Recent studies show that current trends in yield improvement will not be sufficient to meet projected global food demand in 2050, and suggest that a further expansion of agricultural area will be required. However, agriculture is the main driver of losses of biodiversity and a major contributor to climate change and pollution, and so further expansion is undesirable. The usual proposed alternative—intensification with increased resource use—also has negative effects.

Case in the United States Court of Appeals regarding approval for use of penicillin and tetracyclines in animal feed, 24/07/2014.

Read More: Appeals court decision on NRDC’s lawsuit against FDA for failing to address antibiotic overuse in livestock production

Emergence of antimicrobial resistance (AMR) in the animal reservoir forms a risk for human health. The use of antimicrobials in animals is the major cause of development of AMR in bacteria in animals. In the 1990s, the use of antimicrobials in animals, particularly as a growth promoter, led to alarming levels of AMR in many countries. This paper analyses the emergence of AMR in Denmark in terms of contributing factors that formed fertile ground from which AMR could develop.

Antimicrobial resistance is a critical threat to public health. The value of antibiotics for human health is immeasurable, but were one to try to measure, a plausible estimate of the increase in life expectancy attributable to antibiotics might be 2 to 10 years. If we multiply this increase by 300 million Americans, and a dollar value of, say $100,000 per life-year, we arrive at an estimate for the worth of the current stock of antibiotics of $60 trillion to $300 trillion in the United States alone.

This report is unique in presenting a high-resolution dataset of biomass use, production, feed efficiencies, and greenhouse gas emissions by global livestock. This information will allow the global-change research community in enhancing our understanding of the sustainability of livestock systems and their role in food security, livelihoods and environmental sustainability.

Original Source

Worldwide demand for crops is increasing rapidly due to global population growth, increased biofuel production, and changing dietary preferences. Meeting these growing demands will be a substantial challenge that will tax the capability of our food system and prompt calls to dramatically boost global crop production. However, to increase food availability, we may also consider how the world's crops are allocated to different uses and whether it is possible to feed more people with current levels of crop production.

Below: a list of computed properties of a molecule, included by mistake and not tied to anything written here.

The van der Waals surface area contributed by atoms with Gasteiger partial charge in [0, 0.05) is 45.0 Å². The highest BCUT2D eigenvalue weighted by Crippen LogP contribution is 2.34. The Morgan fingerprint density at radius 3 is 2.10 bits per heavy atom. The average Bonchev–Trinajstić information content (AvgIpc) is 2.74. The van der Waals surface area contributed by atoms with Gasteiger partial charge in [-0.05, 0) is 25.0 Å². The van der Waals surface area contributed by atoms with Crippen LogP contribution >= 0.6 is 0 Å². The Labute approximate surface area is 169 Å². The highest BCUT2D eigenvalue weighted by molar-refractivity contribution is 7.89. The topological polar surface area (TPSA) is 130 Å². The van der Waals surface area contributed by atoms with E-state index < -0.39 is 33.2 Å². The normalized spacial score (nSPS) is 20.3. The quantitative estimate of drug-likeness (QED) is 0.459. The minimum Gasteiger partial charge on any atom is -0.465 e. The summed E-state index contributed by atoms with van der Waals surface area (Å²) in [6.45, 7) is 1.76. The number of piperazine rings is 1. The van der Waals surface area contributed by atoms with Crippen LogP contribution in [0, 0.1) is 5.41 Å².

The amount of land needed to grow crops worldwide is at a peak and an area more than twice the size of France can return to nature by 2060 due to rising yields and slower population growth, a group

Four states have declared drought in over 390 talukas so far. Central teams will visit Karnataka, Maharashtra, Gujarat and Rajasthan to assess the situation, Parliament was informed on Friday.

Illegally smuggled into Brazil 14 years ago, transgenic soy has proved a boon to domestic farmers and now accounts for 85 percent of total production.

In the Neotropics the predominant pathway to intensify productivity is generally thought to be to convert grasslands to sown pastures, mostly in monoculture. This article examines how above-ground net primary productivity (ANPP) in semi-natural grasslands and sown pastures in Central America respond to rainfall by: (i) assessing the relationships between ANPP and accumulated rainfall and indices of rainfall distribution, (ii) evaluating the variability of ANPP between and within seasons, and (iii) estimating the temporal stability of ANPP.

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